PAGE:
Shares in Sainsbury’s [SBRY] climbed back 4% to above 231p on Wednesday as investors rewarded the supermarket chain for growth in underlying profits and a boost to cash flow in the year to 9 March. But the ghost of the aborted merger with Walmart-owned [WMT] Asda hung over management as earnings revealed a £46m charge stemming from the takeover flop.Sainsbury's 1-year share price performance, CMC Markets, 02 May 2019
Underlying profits before tax grew by 7.8% to £635m, while reported revenues rose by 1.9% to £29bn. But earnings were down by 29% to £219m overall due to a flurry of charges that included restructuring expenses within Argos and Sainsbury’s Bank and – most damningly for CEO Mike Coupe – costs incurred in preparation of the failed Asda tie-up.
Sainsbury’s said last summer that it had arranged a £3.5bn syndicated loan and a £550m increase to revolving credit facilities in order to back the £7.3bn acquisition of the Walmart subsidiary. But the bid was shot down by the UK’s Competition and Markets Authority (CMA), which issued its first negative opinion in February – knocking 18% off Sainsbury’s shares in one day – and then ultimately blocked the deal on 25 April, almost a year to the day since news of the merger first broke.
|PE ratio (TTM)||19.42|
Sainsbury's stock vitals, Yahoo finance, 02 May 2019
“If it hadn’t been for the collapse of the Asda merger, we might have been talking about a strong set of financial figures from Sainsbury’s,” said John Moore, senior investment manager at Brewin Dolphin. “As it is, much of the focus will be on what could have been and where the business goes from here.”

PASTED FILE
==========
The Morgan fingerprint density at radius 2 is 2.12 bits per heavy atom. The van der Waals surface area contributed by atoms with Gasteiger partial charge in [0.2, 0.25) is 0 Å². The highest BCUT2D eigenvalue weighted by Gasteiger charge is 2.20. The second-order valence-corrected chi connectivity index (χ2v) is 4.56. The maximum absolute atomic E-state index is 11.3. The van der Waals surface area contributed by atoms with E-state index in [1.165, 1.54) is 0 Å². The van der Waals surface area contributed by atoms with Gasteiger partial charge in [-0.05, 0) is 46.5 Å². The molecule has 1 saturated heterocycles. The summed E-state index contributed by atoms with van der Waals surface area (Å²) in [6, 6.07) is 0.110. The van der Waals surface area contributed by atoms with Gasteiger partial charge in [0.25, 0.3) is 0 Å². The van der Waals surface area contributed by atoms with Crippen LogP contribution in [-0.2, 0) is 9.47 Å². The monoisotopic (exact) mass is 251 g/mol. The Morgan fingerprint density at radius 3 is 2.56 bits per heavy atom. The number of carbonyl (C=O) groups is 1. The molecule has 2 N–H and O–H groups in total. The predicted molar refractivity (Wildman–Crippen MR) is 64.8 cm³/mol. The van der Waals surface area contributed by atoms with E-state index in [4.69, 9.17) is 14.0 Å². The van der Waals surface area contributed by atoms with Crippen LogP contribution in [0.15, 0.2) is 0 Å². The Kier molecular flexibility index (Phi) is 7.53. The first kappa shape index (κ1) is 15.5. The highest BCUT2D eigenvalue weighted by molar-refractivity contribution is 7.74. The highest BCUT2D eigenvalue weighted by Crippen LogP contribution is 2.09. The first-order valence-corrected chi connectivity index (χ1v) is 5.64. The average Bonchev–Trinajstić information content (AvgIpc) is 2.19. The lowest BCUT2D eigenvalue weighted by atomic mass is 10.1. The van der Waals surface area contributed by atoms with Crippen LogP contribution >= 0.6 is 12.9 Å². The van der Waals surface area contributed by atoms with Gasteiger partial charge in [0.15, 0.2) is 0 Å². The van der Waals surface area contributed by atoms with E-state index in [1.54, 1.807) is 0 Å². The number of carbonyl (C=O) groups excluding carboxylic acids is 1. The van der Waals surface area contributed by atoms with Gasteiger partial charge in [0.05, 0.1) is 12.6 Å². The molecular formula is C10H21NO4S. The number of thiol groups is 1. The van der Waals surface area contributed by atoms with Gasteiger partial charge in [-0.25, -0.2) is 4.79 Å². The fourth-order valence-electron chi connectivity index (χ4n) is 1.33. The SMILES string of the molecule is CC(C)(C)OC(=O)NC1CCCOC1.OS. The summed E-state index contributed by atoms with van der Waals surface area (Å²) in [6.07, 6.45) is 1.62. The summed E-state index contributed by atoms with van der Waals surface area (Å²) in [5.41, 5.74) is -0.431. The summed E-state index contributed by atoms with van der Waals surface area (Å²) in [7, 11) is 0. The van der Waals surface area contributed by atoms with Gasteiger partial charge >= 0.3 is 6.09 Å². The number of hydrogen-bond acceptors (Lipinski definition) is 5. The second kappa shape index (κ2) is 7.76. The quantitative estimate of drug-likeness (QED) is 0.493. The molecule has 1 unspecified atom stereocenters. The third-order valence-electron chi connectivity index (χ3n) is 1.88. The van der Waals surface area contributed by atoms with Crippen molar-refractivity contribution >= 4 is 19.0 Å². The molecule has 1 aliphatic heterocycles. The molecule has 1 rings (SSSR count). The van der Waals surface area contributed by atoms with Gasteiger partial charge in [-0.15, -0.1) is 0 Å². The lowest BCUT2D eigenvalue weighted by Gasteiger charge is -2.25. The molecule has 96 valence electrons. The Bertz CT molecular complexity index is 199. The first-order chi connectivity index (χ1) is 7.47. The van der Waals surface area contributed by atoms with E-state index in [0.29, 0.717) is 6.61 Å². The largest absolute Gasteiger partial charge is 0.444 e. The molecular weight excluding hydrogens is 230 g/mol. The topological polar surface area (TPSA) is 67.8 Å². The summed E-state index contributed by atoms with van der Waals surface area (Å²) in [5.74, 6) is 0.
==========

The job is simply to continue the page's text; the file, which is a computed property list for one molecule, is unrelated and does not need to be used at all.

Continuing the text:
CEO Mike Coupe – who last week reacted bitterly to the CMA’s ruling, saying in a statement that it was “effectively taking £1bn out of customers’ pockets” – on Wednesday denied that he had any intention of resigning, and said he would invest in improving stores and cut prices. “We can and will invest in making our core commodities more competitive,” he told reporters. “Clearly it will take longer than if the Asda transaction had gone through.”
“We can and will invest in making our core commodities more competitive” - CEO Mike Coupe
But the Asda affair badly tarnished Coupe’s reputation in analysts’ eyes. “The merger never looked like it would pass the CMA’s tests, however fickle the regulator may seem post [the 2018] Tesco-Booker [merger],” wrote Markets.com chief analyst Neil Wilson, calling the CEO’s claim that the tie-up would bring down prices “absurdly disingenuous”. Shore Capital’s Clive Black accused both companies of “arrogance and naivety”, adding that Sainsbury’s should focus on “the art of good shopkeeping”.
Coupe declared a dividend of 7.9p following the results’ publication. However, that won’t repay shareholders after the Asda fiasco: the payout brings total dividends since the merger saga began to 18.1p per share, but share price is down 30p from 27 April 2018.
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